CNJ staff photo: Liliana Castillo Ronie and Kathy Wall ride a motorcycle Saturday in the Veterans Day Parade on Main Street. Ronie Wall is a Vietnam veteran who was in the Navy for 20 years, he said.
By Gabriel Monte: CNJ staff writer
Wanda Montoya watched her grandchildren run around Saturday on a sidewalk near the intersection of Main and Seventh streets.
They craned their necks past other people who stood on the sidewalk and peered out to Commerce Way, where a Clovis Police car stood idly with headlights flashing.
“They’re coming! They’re coming!” Isaiah Montoya, 4, cried, pointing at the distance.
Minutes later, a police siren started to wail, signaling the start of the Veterans Day Parade. About 40 floats, including six veteran groups, paraded down Main Street to honor the veterans who served their country.
Montoya said she comes to the parade every year. Her husband and her brother were both Marines.
Tobias Ray Villa, 43, gave a salute along with other veterans around him as the color guard made its way past them.
Villa served in the Army National Guard for nine years, where he worked on tanks.
Villa said he has a lot of respect for veterans, especially his uncles, who inspired him to join the military.
“You gotta do it some times, you gotta protect our people. If no one’s going to do it, who will?” he said.
He said one of his uncles suffers from the effects of exposure to agent orange, an herbicide and defoliant used during the Vietnam War.
But he said his uncle, who served in the 181st Airborne Division, sacrificed more than his health during that conflict.
“I can’t imagine being able to kill people, then go back to society,” he said. “He has to live with that, killing people like that. He has post-traumatic stress syndrome.”
A float of a soldier’s grave stopped in front of parade judges at the Curry County Courthouse. The crowd applauded the float, which included a death knell from a bell on its top.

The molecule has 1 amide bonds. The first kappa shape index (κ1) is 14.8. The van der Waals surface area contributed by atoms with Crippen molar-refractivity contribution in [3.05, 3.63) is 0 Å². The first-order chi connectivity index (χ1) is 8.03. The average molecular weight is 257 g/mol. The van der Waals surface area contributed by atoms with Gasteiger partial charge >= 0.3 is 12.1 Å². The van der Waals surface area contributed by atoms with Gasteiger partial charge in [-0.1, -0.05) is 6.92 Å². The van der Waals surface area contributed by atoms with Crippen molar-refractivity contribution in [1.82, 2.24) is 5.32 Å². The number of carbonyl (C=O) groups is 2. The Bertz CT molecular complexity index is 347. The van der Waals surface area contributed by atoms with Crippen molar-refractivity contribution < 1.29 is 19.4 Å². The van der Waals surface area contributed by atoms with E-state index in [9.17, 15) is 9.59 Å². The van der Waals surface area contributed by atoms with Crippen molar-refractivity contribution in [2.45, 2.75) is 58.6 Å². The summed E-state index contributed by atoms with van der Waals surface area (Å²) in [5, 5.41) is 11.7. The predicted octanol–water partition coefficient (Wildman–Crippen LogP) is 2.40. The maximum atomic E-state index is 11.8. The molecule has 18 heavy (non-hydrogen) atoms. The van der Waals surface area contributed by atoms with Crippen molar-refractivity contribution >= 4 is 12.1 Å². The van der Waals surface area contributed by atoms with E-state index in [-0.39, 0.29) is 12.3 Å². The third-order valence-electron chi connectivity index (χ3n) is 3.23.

Felipe Martinez, 72, comes to the parade every year to honor his friends who lost their lives while in the service.
He said his friends died when a plane carrying them home went down in Fort Lyautey, in North Africa. Martinez said he was supposed to be on the flight, but was pulled off at the last minute.
“I lost some good friends who never came back,” he said, struggling to hold back emotion.
At 17, Martinez said he joined the New Mexico National Guard in 1954, then joined he Navy three years later. After his stint in the Navy he joined the Air Force.
“In a way I wanted to try them all and see which one I liked better.” said Martinez who served in the USS Des Moines in 1958, which shipped marine and army troops to rescue American college students in Lebanon.
The parade ended in the Veterans of Foreign War Post 3280 building for an award ceremony for parade participants.
“Veterans Day is a day of honoring the men and women that have served in the armed forces,” said post commander Vernon Luce, who served in the Navy during the Vietnam War. “It’s a great time for veterans to socialize and reminisce.”
Area banks will be closed today in recognition of Veterans Day. Also closed are area courts, county and city government and area post offices.
The Clovis News Journal will be open for normal business hours, 8 a.m. to 5 p.m.